Pupils in England return to school next week

Government’s Covid response has been misguided, but some local authorities have excelled

That the Covid-19 pandemic has irreversibly altered our perception of normality is becoming something of a cliché.

In the frenzied run-up to national lockdown, the speed at which our everyday lives changed was astonishing.

Queues snaked outside supermarkets, public transport carriages ghosted past eerily empty, and city centres fell deathly silent as we retreated indoors to avoid infection. It did not take long for the coronavirus to exert a stranglehold over how we live, and the notion that the world we would return to post-Covid would be just as we left it quickly evaporated.

Yet it is often the case with clichés that we never really examine them or understand what they mean, or think their details through in relation to the particular case.

The cliché of ‘the new normal’ is no different. The question we ask ourselves now is not if our lives will change, but how we will adapt to change. Which aspects of normality will re-establish themselves; which elements of our day-to-day lives will be dispensed of; and what sort of habits and routines will rise in their place?

Across all sectors, there is a guessing game underway. In commerce for example, the challenge now is to predict which trends set during lockdown will persist in our post-Covid society.

More specifically, major supermarkets will adapt their business models to fall in line with customers’ new shopping habits, which have altered irrevocably. Transport operators – whose trains, trams and buses are now disconcertingly spacious and quiet – must now try and actually sell the idea of the commute, given that commuters themselves are no longer a given.

In the education sector, however, the logistical minefield that scientists, civil servants, teachers, parents, and politicians have had to navigate has been exceptionally complicated. Behind welfare and healthcare, education has been high on the list of priorities during the pandemic. It is, of course, a basic human right, and as such the government has a statutory duty to provide education for young people of all ages, abilities, backgrounds, and circumstances. Effectively, learning never really stops.

Pupils in England return to school for the autumn term next week. Scotland, whose education system has always been offset calendrically compared to England, saw its schoolchildren return to the classroom back on August 11th. For many of us outside the educational and logistical bubble, the simplistic assumption is that schools sent out homework online, parents home-schooled where possible, and authorities reopened schools when the infection rate declined.

The reality, of course, is that education throughout lockdown, and the plans for its resumption, were both painstaking and complex.

Questions pertaining to how the authorities manage to provide for the most vulnerable children, and how parents and teachers coped with home-schooling, are still prominent. When looking back at the height of lockdown now, many of us will still will be wondering how those in especially difficult circumstances managed.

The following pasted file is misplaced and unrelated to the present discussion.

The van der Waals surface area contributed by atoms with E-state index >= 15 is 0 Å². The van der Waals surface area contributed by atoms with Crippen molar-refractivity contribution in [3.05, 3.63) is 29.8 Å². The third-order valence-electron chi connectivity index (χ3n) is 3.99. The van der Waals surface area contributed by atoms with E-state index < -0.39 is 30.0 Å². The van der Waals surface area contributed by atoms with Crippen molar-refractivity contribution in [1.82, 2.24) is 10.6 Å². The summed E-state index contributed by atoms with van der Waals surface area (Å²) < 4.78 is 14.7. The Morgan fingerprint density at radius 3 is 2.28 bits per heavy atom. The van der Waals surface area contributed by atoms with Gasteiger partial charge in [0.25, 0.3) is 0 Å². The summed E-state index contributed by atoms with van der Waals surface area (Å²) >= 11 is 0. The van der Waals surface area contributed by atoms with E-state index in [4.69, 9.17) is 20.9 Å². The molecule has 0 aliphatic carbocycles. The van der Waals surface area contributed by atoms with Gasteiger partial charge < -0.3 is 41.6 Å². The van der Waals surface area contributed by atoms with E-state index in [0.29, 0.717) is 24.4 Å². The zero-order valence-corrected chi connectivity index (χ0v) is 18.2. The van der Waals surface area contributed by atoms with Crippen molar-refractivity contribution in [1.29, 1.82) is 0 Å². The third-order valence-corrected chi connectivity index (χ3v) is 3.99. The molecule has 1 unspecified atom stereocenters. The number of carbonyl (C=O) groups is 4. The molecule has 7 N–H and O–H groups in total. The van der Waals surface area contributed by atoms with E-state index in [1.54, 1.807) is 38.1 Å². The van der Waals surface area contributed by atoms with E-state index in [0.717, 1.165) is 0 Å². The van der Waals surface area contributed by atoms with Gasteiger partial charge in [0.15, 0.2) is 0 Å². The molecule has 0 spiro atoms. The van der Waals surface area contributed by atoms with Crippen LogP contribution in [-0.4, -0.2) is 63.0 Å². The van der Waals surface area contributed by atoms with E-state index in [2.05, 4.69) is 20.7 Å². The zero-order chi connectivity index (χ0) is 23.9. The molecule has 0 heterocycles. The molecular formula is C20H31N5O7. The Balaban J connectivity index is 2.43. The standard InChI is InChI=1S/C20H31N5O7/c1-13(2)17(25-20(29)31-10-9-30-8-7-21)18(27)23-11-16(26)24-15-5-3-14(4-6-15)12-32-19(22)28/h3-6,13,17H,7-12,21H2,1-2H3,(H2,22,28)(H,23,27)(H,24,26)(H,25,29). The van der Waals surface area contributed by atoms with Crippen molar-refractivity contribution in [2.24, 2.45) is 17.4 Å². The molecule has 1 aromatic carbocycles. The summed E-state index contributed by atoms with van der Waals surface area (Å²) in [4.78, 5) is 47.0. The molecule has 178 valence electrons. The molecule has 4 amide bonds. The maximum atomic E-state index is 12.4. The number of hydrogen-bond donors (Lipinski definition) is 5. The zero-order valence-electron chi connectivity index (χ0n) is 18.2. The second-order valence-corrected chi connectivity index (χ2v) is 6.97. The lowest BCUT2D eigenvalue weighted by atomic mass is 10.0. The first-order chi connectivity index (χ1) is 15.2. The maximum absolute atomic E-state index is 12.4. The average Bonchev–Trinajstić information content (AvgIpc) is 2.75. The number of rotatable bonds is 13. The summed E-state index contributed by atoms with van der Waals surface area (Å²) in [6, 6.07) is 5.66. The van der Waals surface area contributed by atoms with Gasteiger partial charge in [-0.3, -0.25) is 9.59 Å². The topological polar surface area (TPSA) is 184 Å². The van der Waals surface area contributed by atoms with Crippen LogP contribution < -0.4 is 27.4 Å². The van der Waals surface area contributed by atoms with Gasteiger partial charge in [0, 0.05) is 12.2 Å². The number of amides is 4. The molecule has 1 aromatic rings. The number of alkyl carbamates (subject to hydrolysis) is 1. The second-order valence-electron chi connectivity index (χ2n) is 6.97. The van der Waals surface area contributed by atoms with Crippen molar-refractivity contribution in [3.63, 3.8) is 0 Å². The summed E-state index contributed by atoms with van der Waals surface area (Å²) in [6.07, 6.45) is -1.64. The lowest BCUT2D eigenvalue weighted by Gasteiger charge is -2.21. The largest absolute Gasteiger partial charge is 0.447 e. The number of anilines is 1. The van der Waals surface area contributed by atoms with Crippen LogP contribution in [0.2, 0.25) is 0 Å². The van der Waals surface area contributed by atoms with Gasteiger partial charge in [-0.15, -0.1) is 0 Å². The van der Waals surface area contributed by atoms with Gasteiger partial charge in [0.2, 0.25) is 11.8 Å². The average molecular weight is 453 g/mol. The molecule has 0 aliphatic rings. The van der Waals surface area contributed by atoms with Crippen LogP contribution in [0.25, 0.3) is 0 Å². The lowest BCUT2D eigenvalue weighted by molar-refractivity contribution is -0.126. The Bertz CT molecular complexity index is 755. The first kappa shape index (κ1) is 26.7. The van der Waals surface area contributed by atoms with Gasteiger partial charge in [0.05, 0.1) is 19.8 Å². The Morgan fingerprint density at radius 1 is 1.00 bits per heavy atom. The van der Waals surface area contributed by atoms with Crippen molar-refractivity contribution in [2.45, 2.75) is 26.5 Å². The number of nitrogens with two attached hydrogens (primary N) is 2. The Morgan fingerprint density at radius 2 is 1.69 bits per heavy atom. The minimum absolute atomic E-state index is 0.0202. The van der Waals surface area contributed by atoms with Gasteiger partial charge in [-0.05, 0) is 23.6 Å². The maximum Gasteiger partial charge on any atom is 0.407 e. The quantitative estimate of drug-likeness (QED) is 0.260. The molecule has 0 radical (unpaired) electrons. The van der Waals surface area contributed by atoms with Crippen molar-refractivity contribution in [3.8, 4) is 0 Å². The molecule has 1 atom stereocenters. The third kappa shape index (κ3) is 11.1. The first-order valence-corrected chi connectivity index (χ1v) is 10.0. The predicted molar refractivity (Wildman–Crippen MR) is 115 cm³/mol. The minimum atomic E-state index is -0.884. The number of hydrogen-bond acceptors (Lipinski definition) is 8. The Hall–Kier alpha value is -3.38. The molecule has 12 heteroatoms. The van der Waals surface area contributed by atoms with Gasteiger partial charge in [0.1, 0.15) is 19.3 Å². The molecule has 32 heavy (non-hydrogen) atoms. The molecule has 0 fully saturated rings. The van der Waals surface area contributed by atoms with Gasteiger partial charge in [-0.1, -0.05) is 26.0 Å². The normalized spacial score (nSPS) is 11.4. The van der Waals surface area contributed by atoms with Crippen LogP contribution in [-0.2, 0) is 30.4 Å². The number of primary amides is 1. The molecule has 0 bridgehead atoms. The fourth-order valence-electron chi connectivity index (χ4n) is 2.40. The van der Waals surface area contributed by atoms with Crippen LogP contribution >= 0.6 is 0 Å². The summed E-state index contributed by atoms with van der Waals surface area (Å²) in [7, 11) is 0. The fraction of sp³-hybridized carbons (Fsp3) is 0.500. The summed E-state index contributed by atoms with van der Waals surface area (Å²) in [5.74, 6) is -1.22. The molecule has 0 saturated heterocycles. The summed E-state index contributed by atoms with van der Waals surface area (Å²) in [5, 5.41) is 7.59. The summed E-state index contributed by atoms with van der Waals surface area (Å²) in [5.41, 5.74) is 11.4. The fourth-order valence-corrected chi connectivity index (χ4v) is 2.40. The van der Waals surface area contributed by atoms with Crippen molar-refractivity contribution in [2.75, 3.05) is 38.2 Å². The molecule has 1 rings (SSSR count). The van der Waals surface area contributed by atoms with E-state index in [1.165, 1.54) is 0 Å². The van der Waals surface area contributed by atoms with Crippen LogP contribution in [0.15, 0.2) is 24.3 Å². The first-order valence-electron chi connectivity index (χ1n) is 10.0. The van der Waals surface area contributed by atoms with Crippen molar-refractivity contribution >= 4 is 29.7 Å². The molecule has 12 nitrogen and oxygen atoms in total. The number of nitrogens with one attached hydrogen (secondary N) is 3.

Although the Johnson administration has been heavily criticised for its response to the coronavirus pandemic, there has no doubt been a great deal of positive, redeeming work undertaken by people in apolitical positions across the country: teachers, parents, and civil servants, for example. They provide a fascinating insight into how schools and authorities managed to provide education and support to children, teachers, and parents throughout particularly hard times.

Laurence Findlay is the Director of Education and Children’s Services in Aberdeenshire. He admitted, perhaps unsurprisingly, that the recent months had been some of the most challenging of his career. Although schools – along with all the services they provide – had been shut, the logistics behind the scenes went into overdrive in order to support children and parents across the region during lockdown. One example Findlay outlined was children who, in normal circumstances, would be entitled to a free school meal. But he explains that the authority still found a way to fulfil that obligation during the height of lockdown.

“One of the first things we had to do was ensure that young people who were entitled to free school meals still received a meal, because we have a statutory duty to provide that,” Findlay explains. “We started off by opening one school in each cluster [to provide a school meal]. There were 17 clusters in Aberdeenshire, one linked to each secondary school. If children are entitled to a free school meal, young people can grab a bag – a sandwich, some fruit, and some crisps for lunch.”

“We did that for a week but then we changed it. Because Aberdeenshire is so big, some of the parents – particularly those living in poverty – didn’t have any form of transport. What we did instead was pay the money directly into the bank accounts of the parents who were eligible for free school meals for their children.”